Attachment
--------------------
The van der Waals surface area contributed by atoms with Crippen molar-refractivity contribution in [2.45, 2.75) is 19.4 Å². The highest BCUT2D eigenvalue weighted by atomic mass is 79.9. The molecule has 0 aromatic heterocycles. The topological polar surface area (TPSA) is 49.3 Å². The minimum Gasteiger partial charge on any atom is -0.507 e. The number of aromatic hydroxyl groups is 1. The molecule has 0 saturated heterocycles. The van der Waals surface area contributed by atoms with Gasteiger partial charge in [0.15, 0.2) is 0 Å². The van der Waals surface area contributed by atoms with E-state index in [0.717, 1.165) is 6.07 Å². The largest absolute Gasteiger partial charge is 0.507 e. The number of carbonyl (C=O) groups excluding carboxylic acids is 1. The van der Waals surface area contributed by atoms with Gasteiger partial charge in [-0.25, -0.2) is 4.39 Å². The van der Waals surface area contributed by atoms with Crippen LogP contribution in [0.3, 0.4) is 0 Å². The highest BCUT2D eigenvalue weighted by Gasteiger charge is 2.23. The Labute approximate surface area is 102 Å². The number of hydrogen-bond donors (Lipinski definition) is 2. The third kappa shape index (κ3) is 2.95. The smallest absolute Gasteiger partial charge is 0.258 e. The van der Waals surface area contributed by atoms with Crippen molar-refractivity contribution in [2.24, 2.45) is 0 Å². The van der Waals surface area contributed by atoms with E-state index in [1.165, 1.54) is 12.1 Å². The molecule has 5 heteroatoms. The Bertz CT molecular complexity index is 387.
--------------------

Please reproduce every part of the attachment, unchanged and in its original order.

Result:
The van der Waals surface area contributed by atoms with Crippen molar-refractivity contribution in [2.45, 2.75) is 19.4 Å². The highest BCUT2D eigenvalue weighted by atomic mass is 79.9. The molecule has 0 aromatic heterocycles. The topological polar surface area (TPSA) is 49.3 Å². The minimum Gasteiger partial charge on any atom is -0.507 e. The number of aromatic hydroxyl groups is 1. The molecule has 0 saturated heterocycles. The van der Waals surface area contributed by atoms with Gasteiger partial charge in [0.15, 0.2) is 0 Å². The van der Waals surface area contributed by atoms with E-state index in [0.717, 1.165) is 6.07 Å². The largest absolute Gasteiger partial charge is 0.507 e. The number of carbonyl (C=O) groups excluding carboxylic acids is 1. The van der Waals surface area contributed by atoms with Gasteiger partial charge in [-0.25, -0.2) is 4.39 Å². The van der Waals surface area contributed by atoms with Crippen LogP contribution in [0.3, 0.4) is 0 Å². The highest BCUT2D eigenvalue weighted by Gasteiger charge is 2.23. The Labute approximate surface area is 102 Å². The number of hydrogen-bond donors (Lipinski definition) is 2. The third kappa shape index (κ3) is 2.95. The smallest absolute Gasteiger partial charge is 0.258 e. The van der Waals surface area contributed by atoms with Crippen molar-refractivity contribution in [2.24, 2.45) is 0 Å². The van der Waals surface area contributed by atoms with E-state index in [1.165, 1.54) is 12.1 Å². The molecule has 5 heteroatoms. The Bertz CT molecular complexity index is 387.